A near halving in the price of crude oil in 2014 was bad news for many energy companies. Shares of Halliburton, which provides products and services to energy firms, fell 22.5 percent in 2014. But the decline in the cost of fuel was a big boon for airlines. Southwest Airlines’ stock rocketed 125 percent in 2014, making it the top performer within the S.&P. 500.
Still, there were reasons to doubt the stock market’s roaring display.
The bond market, for instance, has not signaled the same optimism as the stock market. Economic strength typically causes government bonds to decline in price, pushing up their yields. Yet the yield on the 10-year Treasury note fell to 2.17 percent on Wednesday from 3.03 percent at the end of 2013 — a move that few analysts had forecast. Bond investors who did anticipate the decline in yields contend that strong forces within the economy will continue to limit growth. But a rise in yields in 2015 on the back of a strong economy may bring its own dangers. A spike in yields in 2013, for instance, shook global markets.
A sharp rise in Treasury yields in 2015 could step up the pace at which money is flowing out of developing countries. The exodus is damaging their economies and straining their financial systems. Such stresses could then become a hurdle for the United States economy.
“The biggest risk to developed markets is emerging markets,” said Atul Lele, chief investment officer at Deltec International Group.
A decrease in the appetite for riskier investments is also hitting American corporations, like highly indebted energy companies. A contraction in the energy sector could then end up hurting other parts of the economy.
In this environment, the spotlight on the fundamental performance of companies on the stock market will intensify in 2015. Many Wall Street analysts contend that the market is reasonably valued right now, arguing that corporate earnings support current stock prices. The stocks in the S.&P. 500 index, for instance, trade at close to 16 times the profits that analysts expect for 2015. That multiple is more or less in line with the historical average.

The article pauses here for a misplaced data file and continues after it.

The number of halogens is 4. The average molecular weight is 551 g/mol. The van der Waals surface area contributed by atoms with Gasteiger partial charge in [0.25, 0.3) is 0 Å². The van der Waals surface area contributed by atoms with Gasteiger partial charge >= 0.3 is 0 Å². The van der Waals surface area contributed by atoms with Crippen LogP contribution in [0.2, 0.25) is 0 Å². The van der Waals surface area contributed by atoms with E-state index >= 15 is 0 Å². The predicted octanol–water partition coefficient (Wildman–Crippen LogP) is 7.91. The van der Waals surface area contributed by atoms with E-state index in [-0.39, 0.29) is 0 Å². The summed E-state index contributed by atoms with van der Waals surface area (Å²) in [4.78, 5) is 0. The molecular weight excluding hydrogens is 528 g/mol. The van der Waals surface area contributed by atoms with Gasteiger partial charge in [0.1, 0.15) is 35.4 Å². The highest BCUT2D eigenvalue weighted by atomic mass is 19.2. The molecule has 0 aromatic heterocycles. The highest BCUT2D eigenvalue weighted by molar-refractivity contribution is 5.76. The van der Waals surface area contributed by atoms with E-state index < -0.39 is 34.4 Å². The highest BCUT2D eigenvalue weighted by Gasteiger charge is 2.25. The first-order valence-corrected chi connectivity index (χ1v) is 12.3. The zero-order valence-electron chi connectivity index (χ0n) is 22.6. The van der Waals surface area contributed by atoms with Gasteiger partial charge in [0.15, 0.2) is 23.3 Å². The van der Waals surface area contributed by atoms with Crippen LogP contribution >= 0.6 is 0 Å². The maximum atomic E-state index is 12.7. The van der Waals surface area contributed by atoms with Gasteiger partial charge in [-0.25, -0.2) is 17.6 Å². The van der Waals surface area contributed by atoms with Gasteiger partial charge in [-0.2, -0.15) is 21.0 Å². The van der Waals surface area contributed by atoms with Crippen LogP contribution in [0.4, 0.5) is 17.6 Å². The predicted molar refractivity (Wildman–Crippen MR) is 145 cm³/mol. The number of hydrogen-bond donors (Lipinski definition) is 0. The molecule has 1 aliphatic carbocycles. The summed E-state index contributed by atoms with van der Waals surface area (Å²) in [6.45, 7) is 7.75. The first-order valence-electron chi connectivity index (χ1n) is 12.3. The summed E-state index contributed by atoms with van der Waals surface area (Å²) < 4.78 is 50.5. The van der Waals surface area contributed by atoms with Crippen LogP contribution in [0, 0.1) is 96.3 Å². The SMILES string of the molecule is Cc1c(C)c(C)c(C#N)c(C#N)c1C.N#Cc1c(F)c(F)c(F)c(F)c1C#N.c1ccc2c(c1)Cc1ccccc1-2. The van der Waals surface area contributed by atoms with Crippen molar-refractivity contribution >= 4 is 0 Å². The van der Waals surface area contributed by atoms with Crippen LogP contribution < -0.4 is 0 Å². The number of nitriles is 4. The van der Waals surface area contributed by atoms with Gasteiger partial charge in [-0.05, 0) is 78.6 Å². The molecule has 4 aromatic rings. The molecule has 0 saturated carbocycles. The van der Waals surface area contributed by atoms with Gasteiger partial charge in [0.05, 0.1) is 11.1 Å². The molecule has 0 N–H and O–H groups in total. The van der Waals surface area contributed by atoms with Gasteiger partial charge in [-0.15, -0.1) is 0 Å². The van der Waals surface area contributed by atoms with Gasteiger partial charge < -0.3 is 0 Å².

But the skeptics point to other measures. A measure of stock market valuation developed by Professor Shiller suggests that stocks are getting expensive. His so-called cyclically adjusted price-earnings ratio is currently 50 percent higher than its average level since the end of World War II.
A measure of valuation that Warren E. Buffett has cited is also flashing a warning sign. It compares the total value of the American stock market with the country’s gross domestic product. Right now, the companies in the Russell 3000 index are valued at close to $25 trillion, which is just over 40 percent higher than G.D.P. The last time that ratio was higher at year end was in 1999, the year before the stock market plummeted.
Profits may not be as strong as they look.
In recent years, companies have spent large amounts of cash buying back their shares. This reduces the number of shares a company has outstanding and thus bolsters its earnings-per-share, a measure of profitability that investors favor.
The question now is whether companies on the stock market have spent too much money on share buybacks and too little on improving the productivity of their own operations. In 2014, for instance, the companies in the S.&P. 500 bought back $438 billion of their own stock, according to data from FactSet. That sum is equivalent to 93 percent of the amount that the companies spent on their own capital expenditures. The 2014 percentage is higher than in any year since 2007.
The bulls argue that other measures of earnings power — like profit margins — look strong. But the skeptics say such metrics are also likely to weaken as costs rise.
“What we are looking forward to at some point is the combination of strongly rising interest rates and falling profits — and that is not a nice combination for markets,” said Andrew Smithers, the founder of Smithers & Company, an economics consulting firm.